• Afghanistan in August 2015: BAAG's review of the month

Afghanistan in August 2015: BAAG's review of the month

02 September 2015

Afghanistan in August 2015


August did not see much improvement for Afghan politics. An opinion poll by Tolo TV found that Afghans are increasingly dissatisfied with the National Unity Government (NUG). Only 19.8% of respondents were fully happy with the performance of the NUG. These high dissatisfaction levels are mainly because of increased insecurity and economic hardship in the country. 

Afghan relations with Pakistan soured. On the 19th, the day of Afghanistan's independence celebrations, Afghanistan and Pakistan summoned each other's ambassadors. Last month it was revealed that Mullah Omar, longstanding leader of the Taliban, died two years ago. Afghanistan is angry with Pakistan for having allowed Taliban members to hold open public events in Pakistan to discuss Mullah Omar’s replacement. Afghanistan is also angry over the heavy artillery being fired from Pakistani soil into the border province of Kunar, which killed eight Afghan police.

On the 20th, the Pakistani media reported that the US has stopped payment of $300 million in military aid to Pakistan for lack of progress in fighting the insurgent Haqqani network. Susan Rice, US National Security Adviser told Pakistani Prime Minister Nawaz Sharif on the 30th, that ‘addressing this challenge will be imperative for Pakistan’s relations with its neighbours and with Washington’.

On the 30th, the Electoral Reform Commission presented its list of proposals to the National Unity Government. They include allotting one-third of parliament’s 250 seats to political parties and dividing provinces into smaller voting districts so to more effectively respond to cases of fraud. Two of the Commission’s members reportedly walked out of reform talks, which they thought were hijacked by party representatives close to CEO Abdullah.


Mullah Mansour, Taliban’s new leader, denied that peace talks have taken place between the Taliban and the Afghan Government. In his first audio message he said the news about peace process is the propaganda of ‘enemies’. Commentators say Mansour is trying to shore up support among those Taliban members sceptical of the peace process.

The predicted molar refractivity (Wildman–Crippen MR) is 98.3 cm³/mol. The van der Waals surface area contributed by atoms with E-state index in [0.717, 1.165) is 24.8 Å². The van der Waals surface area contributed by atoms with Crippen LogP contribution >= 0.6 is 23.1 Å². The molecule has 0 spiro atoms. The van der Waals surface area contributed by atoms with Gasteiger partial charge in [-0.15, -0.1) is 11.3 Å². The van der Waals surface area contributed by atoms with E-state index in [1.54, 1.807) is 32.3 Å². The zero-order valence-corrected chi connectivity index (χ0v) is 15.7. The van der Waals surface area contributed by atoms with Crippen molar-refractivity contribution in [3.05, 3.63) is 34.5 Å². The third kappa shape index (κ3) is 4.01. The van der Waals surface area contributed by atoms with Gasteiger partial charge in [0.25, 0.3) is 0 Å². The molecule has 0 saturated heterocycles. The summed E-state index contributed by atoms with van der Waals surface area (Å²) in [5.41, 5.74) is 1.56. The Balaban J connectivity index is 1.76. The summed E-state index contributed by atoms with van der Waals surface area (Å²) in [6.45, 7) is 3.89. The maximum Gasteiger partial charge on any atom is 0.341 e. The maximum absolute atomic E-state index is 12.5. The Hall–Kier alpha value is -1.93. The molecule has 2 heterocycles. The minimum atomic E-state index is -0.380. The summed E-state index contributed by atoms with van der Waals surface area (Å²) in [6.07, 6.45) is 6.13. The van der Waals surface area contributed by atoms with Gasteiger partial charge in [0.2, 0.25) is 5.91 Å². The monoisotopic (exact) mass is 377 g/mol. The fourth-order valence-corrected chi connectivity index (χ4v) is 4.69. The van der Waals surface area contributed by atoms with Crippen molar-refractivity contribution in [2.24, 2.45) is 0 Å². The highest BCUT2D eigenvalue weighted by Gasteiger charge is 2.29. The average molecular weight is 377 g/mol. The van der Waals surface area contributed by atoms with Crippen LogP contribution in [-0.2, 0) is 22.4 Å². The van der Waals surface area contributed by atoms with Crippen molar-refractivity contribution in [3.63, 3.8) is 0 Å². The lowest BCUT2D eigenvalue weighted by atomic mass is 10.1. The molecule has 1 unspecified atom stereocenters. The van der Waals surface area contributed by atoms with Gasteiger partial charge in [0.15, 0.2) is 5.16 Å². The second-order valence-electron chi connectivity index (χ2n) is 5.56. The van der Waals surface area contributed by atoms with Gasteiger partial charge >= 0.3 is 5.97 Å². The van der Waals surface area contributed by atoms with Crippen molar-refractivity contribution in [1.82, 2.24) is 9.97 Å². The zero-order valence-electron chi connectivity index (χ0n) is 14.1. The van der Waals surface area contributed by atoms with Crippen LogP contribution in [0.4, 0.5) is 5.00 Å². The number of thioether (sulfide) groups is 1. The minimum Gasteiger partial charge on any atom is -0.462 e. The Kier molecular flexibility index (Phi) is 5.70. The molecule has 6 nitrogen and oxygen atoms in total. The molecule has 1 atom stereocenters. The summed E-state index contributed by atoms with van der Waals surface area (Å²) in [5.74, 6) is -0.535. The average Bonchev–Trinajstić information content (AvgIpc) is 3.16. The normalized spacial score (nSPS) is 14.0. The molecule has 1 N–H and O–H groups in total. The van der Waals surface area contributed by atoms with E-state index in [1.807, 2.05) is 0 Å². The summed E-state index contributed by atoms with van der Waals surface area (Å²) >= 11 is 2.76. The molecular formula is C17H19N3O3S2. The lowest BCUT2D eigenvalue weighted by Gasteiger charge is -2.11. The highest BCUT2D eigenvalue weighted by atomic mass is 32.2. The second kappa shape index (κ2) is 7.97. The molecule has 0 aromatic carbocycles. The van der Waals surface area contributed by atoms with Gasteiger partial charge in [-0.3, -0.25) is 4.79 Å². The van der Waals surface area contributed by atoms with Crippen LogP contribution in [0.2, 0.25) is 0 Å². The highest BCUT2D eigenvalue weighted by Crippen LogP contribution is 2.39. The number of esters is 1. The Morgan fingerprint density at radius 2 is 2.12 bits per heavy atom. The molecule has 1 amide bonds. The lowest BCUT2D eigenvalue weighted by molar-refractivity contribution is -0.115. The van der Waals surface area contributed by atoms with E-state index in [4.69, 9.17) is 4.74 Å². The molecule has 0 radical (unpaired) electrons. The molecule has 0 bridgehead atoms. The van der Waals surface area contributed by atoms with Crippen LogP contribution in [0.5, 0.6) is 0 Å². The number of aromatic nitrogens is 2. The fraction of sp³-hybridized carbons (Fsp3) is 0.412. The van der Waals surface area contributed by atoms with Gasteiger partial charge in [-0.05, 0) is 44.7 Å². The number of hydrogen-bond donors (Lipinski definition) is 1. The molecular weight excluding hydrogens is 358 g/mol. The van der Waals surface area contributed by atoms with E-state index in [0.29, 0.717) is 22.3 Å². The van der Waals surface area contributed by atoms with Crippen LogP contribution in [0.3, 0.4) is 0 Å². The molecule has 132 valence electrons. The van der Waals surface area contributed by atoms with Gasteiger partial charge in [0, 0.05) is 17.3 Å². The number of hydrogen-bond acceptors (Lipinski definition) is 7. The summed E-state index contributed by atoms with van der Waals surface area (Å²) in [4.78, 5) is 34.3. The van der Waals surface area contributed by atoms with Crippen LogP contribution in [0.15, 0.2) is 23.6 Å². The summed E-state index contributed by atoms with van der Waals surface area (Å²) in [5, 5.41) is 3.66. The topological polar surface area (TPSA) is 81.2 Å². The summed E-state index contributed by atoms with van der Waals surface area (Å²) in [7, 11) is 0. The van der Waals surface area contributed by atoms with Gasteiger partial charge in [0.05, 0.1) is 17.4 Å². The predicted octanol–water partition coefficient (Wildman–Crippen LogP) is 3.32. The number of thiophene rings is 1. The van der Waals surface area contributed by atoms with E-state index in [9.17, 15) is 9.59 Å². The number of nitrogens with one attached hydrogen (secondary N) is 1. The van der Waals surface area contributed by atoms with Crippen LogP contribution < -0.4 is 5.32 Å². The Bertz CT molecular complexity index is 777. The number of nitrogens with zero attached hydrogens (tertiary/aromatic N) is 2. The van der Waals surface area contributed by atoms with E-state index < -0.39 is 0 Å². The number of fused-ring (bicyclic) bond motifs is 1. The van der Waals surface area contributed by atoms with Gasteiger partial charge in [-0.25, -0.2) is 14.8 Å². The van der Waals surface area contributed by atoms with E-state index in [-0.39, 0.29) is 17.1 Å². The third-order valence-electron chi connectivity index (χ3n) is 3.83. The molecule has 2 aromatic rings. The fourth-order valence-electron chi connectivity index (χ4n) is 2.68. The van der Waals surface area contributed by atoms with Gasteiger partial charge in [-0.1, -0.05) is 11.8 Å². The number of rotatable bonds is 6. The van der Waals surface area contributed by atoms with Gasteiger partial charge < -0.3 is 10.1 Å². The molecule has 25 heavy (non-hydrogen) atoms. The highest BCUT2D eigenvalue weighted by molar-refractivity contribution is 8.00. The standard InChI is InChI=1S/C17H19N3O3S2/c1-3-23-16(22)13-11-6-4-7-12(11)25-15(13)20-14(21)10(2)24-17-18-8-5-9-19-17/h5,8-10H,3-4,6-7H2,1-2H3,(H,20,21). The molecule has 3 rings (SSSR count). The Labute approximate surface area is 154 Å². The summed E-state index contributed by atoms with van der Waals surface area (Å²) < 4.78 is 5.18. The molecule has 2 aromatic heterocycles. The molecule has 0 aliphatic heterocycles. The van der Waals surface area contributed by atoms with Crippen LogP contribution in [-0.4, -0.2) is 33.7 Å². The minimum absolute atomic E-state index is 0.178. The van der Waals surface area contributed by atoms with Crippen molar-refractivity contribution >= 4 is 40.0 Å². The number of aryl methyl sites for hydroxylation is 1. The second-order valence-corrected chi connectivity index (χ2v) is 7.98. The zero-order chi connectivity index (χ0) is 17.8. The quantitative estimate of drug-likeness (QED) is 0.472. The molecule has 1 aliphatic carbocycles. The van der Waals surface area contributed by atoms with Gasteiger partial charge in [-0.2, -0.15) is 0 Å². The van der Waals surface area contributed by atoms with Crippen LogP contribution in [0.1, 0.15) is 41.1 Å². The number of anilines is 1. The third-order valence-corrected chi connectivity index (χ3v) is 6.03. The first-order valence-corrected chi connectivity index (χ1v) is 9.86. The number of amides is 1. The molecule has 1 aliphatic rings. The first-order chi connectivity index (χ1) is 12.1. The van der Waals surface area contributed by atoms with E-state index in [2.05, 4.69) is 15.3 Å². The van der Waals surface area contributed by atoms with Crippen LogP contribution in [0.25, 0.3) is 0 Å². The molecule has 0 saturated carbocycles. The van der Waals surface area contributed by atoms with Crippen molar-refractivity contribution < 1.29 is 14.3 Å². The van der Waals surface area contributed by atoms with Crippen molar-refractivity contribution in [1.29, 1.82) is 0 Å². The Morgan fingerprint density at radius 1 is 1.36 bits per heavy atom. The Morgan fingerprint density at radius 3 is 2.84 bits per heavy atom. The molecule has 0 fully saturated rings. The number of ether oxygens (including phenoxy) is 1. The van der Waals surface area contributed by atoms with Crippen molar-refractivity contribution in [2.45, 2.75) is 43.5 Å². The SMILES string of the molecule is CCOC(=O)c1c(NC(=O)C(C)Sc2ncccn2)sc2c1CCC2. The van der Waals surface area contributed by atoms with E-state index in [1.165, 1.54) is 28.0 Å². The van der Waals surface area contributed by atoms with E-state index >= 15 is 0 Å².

Syed Mohammad Tayab Agha, head of the Taliban's Doha office, quit on August 3rd. Many Taliban including Agha are upset about the appointment of Mullah Mansour as the new Taliban leader because they think he is installed by Pakistan. Four days later, two more top Taliban officials reportedly resigned. Armed clashes between the Taliban’s pro and anti Mullah Mansour fighters were reported in Zabul and Herat in the last week of August.

Rifts between insurgents in Afghanistan have widened. On the 10th, the Taliban issued a statement condemning the insurgents allied to Islamic State (IS) who killed 10 Taliban fighters in Nangarhar. The related IS video shows the Taliban fighters were first arrested and then killed by being made to sit on explosives. The Taliban have said they will seek revenge. On the 6th, the Islamic Movement of Uzbekistan, who accused the Taliban of being dishonest about their leaders’ death, swore allegiance to the IS.

General Hamid Gul, former Pakistani intelligence chief died on the 15th. He was an instrumental force in waging Jihad against the Russians and creating the Taliban in 1980s and 1990s. Mullah Mansour has said that with the death of Mullah Omar and General Gul it is like the Taliban has lost both its hands. Many viewed him as the Godfather of Taliban.


Insecurity in Kabul heightened in August. On the 7th, a truck loaded with explosives was detonated in the residential area of Shah Shaheed. Officials say at least seven people died and 198 were injured. One of the loudest explosions in recent years, the incident rocked residents across Kabul. On the 22nd, a suicide attack in another crowded residential area of Kabul killed at least 12 and injured over 60 - mostly civilians. The UN condemned this ‘disproportionate’ attack on Afghan civilians. General Wilson Shoffner, a top Nato official in Afghanistan, said attacks on Kabul has increased 60% compared to the same time last year.